The end of mankind

The end of the world
The end of the world
Have your say

In the last 50 years there have been numerous world meetings to discuss the reason for climate change and the running out of the planet’s resources without ever identifying the real reason we are in the state we are, namely the population explosion.

If the planet’s population was three billion and not seven billion all the current problems would not exist and yet we are making the problem worse by pouring money into scientific research to improve health and increase life expectancy when we should be finding ways to control the worlds population.

Otherwise the problems we have now will pale in to insignificance when the population hits 10 billion.


by email

Waste disposal

Well I’ve just had an eye-opener.

We have a young Polish couple living next door to us, decent neighbours, very sociable, both work etc.

The other day they asked me how do they get rid of unwanted household goods, so he filled his car with what he could get in and I took him to the landfill site at Shirecliffe.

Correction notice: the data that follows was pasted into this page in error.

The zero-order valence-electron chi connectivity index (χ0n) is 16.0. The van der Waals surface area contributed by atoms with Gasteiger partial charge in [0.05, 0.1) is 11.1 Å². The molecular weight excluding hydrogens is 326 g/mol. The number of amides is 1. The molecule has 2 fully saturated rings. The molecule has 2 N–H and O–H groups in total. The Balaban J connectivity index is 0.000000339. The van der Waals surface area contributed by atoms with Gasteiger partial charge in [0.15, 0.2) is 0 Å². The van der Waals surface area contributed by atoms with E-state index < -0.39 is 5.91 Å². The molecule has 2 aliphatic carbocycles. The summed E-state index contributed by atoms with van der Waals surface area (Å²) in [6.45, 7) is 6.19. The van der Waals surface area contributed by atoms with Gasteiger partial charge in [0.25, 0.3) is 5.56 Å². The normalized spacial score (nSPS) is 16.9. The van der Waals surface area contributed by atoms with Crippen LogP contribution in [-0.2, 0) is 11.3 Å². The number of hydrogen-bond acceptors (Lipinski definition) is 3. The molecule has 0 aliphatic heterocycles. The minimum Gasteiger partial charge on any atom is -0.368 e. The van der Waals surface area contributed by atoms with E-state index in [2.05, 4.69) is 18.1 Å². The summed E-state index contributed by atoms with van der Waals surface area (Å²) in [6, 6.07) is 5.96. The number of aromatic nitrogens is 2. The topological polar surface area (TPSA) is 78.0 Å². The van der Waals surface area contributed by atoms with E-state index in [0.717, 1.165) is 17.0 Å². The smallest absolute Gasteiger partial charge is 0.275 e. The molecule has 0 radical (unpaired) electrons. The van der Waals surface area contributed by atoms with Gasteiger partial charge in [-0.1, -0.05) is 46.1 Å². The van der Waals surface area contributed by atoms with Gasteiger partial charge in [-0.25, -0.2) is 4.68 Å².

That just left him with three larger items, including a large fridge/freezer which obviously wouldn’t fit in his car.

So he asks me if I could ring the appropriate authorities to have them taken away for him because he doesn’t speak very good English. No problem, I tell him.

Now I’ve always thought you could have large unwanted furniture taken away for free.

So I phone them for him only to be told to make sure he has the items out for easy access and when he pays over the phone, they will give him a date.

Now it all becomes clear now why there is so much fly- tipping.

I know I will get people coming back at me in here, saying things like, it’s your obligation and your moral responsibility too.

Well I’m sorry, even though you would be right in saying so but people will not pay to have to have rubbish taken away.

It’s no wonder Page Hall is awash with fly-tipping.

I can remember years ago when you could hire a 10-ton skip for £50, then someone doubled the price and I remember saying to my wife that this will just encourage people to fly-tip and sure enough it did, practically overnight.